Thursday, March 11, 2010


I've always loved haiku and now, as my teaching schedule fills more of my time, their simplicity and quiet beauty provide a haven from the busy details of workshop venues, handout numbers and flight arrangements.

For years, I have kept a copy of Morning Mist: Thoreau and Basho Through the Seasons by Mary Kullberg, at my bedside for reading before I go to sleep. Invariably, my eye skips Thoreau's passages to rest on the peaceful images of Matsuo Basho, the seventeenth century haiku master. It wasn't until the past week, though, while reading Haiku - The Sacred Art: A Spiritual Practice in Three Lines by Margaret D. McGee, that I began to think about writing haiku as a means of practicing mindfulness.

Being present in the moment, not worrying about the future or fretting about the past, is both a sign and a source of wellness. We encourage people seeking Compassion Fatigue resilience or a life of wellness in the presence of Chronic Sorrow to develop a meditation practice or to take "awareness pauses" throughout the day. But what about a practice of writing haiku?

Haiku is a three line form of Japanese verse known for distilling the essence of a moment in time and place through strong nature imagery. Writing Haiku invites us to place ourselves "in the moment" and then to capture the experiences of those moments on paper. The haiku we write put forth the images we see rather than explanations of those images.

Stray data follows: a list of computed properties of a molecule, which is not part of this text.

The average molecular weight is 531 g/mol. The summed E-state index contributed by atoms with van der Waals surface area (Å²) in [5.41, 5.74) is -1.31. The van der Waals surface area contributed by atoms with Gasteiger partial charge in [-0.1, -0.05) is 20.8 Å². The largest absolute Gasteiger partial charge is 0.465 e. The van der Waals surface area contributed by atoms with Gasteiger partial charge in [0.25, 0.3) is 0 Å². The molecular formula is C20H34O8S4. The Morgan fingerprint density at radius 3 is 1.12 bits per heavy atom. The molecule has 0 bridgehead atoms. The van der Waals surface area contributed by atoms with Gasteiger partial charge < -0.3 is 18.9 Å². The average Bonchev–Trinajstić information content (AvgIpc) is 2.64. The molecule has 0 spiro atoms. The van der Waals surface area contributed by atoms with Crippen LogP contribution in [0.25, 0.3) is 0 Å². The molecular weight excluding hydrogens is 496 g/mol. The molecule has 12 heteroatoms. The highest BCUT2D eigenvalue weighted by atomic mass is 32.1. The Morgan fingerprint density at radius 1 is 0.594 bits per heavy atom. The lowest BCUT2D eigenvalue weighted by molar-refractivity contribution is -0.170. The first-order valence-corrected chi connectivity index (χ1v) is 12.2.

frozen to tree-bark
morning silence
Doris Horton Thurston

the male pheasant
owns the road
Alice Frampton

In the rainy dusk
the flamboyant hibiscus
creates its own sunset.

Quietly quietly
the yellow petals fall -
the sound of the rapids

Margaret McGee, an American Episcopal spiritual retreat leader and author, whose work draws from Judism, Islam, Buddhism and ancient Christianity, says that, "Writing haiku can be a consciously spiritual practice for seekers of any faith tradition or no tradition". As we allow ourselves a few moments to notice and to write, we are offered the chance to:

... honour, hold, and fully experience a fleeting moment that takes you out of yourself, a moment that hints at the deeper unity that lies beneath the surface of things.

Margaret McGee offers those interested in developing a haiku-writing practice, basic information about the process of writing haiku and several exercises including a challenge to write 100 haiku in 100 days, with little or no censorship. I think I may take up that challenge. The mere thought of remembering to notice nature, intentionally, every day, makes my body relax. If you, too, would like to consider haiku as part of your spiritual practice you might be interested in reading Margaret's book and in joining me in the 100 day challenge.